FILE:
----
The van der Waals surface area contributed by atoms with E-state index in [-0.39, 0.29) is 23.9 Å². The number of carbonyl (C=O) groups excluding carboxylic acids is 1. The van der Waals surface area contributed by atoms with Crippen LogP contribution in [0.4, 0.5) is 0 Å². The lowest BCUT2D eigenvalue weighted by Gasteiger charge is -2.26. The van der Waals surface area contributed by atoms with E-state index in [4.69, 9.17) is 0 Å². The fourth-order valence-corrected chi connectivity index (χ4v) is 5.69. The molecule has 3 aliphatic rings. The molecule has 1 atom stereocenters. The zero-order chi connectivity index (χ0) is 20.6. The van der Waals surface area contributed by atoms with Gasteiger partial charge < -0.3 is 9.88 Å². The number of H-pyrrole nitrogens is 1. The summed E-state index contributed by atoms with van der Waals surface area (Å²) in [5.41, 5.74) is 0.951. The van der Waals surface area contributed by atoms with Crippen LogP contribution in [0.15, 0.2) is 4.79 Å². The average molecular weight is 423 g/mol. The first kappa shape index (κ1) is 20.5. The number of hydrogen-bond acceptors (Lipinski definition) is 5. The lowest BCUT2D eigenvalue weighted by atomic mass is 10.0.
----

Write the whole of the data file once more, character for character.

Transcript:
The van der Waals surface area contributed by atoms with E-state index in [-0.39, 0.29) is 23.9 Å². The number of carbonyl (C=O) groups excluding carboxylic acids is 1. The van der Waals surface area contributed by atoms with Crippen LogP contribution in [0.4, 0.5) is 0 Å². The lowest BCUT2D eigenvalue weighted by Gasteiger charge is -2.26. The van der Waals surface area contributed by atoms with E-state index in [4.69, 9.17) is 0 Å². The fourth-order valence-corrected chi connectivity index (χ4v) is 5.69. The molecule has 3 aliphatic rings. The molecule has 1 atom stereocenters. The zero-order chi connectivity index (χ0) is 20.6. The van der Waals surface area contributed by atoms with Gasteiger partial charge < -0.3 is 9.88 Å². The number of H-pyrrole nitrogens is 1. The summed E-state index contributed by atoms with van der Waals surface area (Å²) in [5.41, 5.74) is 0.951. The van der Waals surface area contributed by atoms with Crippen LogP contribution in [0.15, 0.2) is 4.79 Å². The average molecular weight is 423 g/mol. The first kappa shape index (κ1) is 20.5. The number of hydrogen-bond acceptors (Lipinski definition) is 5. The lowest BCUT2D eigenvalue weighted by atomic mass is 10.0.